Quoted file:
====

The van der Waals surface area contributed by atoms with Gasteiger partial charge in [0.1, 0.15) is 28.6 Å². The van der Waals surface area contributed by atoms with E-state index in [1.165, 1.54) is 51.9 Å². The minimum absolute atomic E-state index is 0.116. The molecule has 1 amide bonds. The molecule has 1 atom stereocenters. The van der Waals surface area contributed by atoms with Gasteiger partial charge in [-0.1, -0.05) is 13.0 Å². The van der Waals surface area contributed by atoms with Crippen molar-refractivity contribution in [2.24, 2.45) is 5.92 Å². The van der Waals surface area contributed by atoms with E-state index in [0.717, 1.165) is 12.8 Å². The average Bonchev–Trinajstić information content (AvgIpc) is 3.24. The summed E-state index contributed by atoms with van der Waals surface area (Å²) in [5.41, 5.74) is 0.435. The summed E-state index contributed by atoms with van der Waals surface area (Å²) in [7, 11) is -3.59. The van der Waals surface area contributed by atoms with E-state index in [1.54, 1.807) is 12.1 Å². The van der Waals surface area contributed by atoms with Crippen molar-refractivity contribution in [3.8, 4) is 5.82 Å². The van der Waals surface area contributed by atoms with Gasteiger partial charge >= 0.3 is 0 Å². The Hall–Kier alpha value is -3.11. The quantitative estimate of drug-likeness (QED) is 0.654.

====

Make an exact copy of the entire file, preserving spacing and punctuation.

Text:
The van der Waals surface area contributed by atoms with Gasteiger partial charge in [0.1, 0.15) is 28.6 Å². The van der Waals surface area contributed by atoms with E-state index in [1.165, 1.54) is 51.9 Å². The minimum absolute atomic E-state index is 0.116. The molecule has 1 amide bonds. The molecule has 1 atom stereocenters. The van der Waals surface area contributed by atoms with Gasteiger partial charge in [-0.1, -0.05) is 13.0 Å². The van der Waals surface area contributed by atoms with Crippen molar-refractivity contribution in [2.24, 2.45) is 5.92 Å². The van der Waals surface area contributed by atoms with E-state index in [0.717, 1.165) is 12.8 Å². The average Bonchev–Trinajstić information content (AvgIpc) is 3.24. The summed E-state index contributed by atoms with van der Waals surface area (Å²) in [5.41, 5.74) is 0.435. The summed E-state index contributed by atoms with van der Waals surface area (Å²) in [7, 11) is -3.59. The van der Waals surface area contributed by atoms with E-state index in [1.54, 1.807) is 12.1 Å². The van der Waals surface area contributed by atoms with Crippen molar-refractivity contribution in [3.8, 4) is 5.82 Å². The van der Waals surface area contributed by atoms with Gasteiger partial charge >= 0.3 is 0 Å². The Hall–Kier alpha value is -3.11. The quantitative estimate of drug-likeness (QED) is 0.654.